|assets. The facts must not be juggled in such a manner as to cause confusion. The company must be forced to tell the truth from beginning to end. We cannot longer tolerate annual reports to the secretary of state which consist of four or five general statements. Such action upon the part of the state will not inspire confidence in corporate enterprises. Many of the malpractices, so general and widespread at the present moment, must be done away with. It is never good policy to deprive the states of power, but in the matter of incorporating business enterprises the state cannot act freely and independently. This power, therefore, must be delegated to the national government, for, if several states enact good, fair and just laws, other states may place barriers of such a nature that it will be impossible for the corporation, organized under these fair laws, to do business in the obstinate state or states. For the benefit of the people as a whole the states must be deprived of the right to grant charters. Such an act will rid the country of bandits and freebooters and insure stability in financial circles. "No fact of industry is more obvious than that modern business has outgrown and wholly disregards state lines, and that the jurisdiction of a single state as applied to the operations of a great interstate business, are futile and even harmful." Corporations are destined, in many instances, to go beyond the proper supervision and control of the state which gave them existence. The best of state laws will never do away with the present abuses. Congress alone can, with safety, provide a method by which reasonable combination may be permitted. The relative merits of a federal license or a national incorporation law are beyond question.|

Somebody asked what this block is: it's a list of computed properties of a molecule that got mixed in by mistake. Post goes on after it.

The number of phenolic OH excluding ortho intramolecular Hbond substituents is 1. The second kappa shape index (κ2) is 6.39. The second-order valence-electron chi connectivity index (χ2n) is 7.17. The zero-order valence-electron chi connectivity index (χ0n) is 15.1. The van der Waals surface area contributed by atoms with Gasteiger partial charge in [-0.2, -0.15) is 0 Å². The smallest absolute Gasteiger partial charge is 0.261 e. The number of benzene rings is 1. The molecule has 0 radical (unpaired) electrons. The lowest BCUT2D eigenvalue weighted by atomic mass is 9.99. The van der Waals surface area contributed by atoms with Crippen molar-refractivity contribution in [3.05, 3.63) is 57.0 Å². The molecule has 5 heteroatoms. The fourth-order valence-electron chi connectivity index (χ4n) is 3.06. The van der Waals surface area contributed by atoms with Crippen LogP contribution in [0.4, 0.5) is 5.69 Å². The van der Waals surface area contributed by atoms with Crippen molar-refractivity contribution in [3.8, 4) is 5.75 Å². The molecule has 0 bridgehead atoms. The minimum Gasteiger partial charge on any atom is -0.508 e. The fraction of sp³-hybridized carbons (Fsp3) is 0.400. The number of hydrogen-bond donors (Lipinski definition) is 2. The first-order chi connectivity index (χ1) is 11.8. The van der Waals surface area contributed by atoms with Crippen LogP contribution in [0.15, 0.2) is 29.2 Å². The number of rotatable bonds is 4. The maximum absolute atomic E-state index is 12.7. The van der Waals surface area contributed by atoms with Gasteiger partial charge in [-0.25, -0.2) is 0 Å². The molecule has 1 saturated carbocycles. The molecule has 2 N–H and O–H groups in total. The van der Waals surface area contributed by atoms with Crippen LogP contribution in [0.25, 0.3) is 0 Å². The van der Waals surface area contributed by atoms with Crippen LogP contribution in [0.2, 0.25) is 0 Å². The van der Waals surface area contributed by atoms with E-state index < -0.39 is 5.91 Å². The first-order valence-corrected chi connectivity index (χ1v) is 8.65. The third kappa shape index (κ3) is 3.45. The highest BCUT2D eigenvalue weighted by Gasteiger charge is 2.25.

BY FRANKLIN A. WAGNER OF THE NEW YORK BAR
(A Paper Read at the Fifteenth Annual Convention of the Commercial Law League, at Narragansett Pier, on July 20, 1909)
The growth of new and diverse legislation in the various States has become a positive burden to all who are called upon to acquire a comparative knowledge of the statutes.
The introduction of bills, often for "home consumption" only, has surfeited our Legislatures, and unless protected by a self-reliant governor who has the courage to wield his veto powers, the result of each legislative session is the addition of one or two volumes of session laws to the lawyer's library.
Multiply this output by forty-six times the number of legislative____________________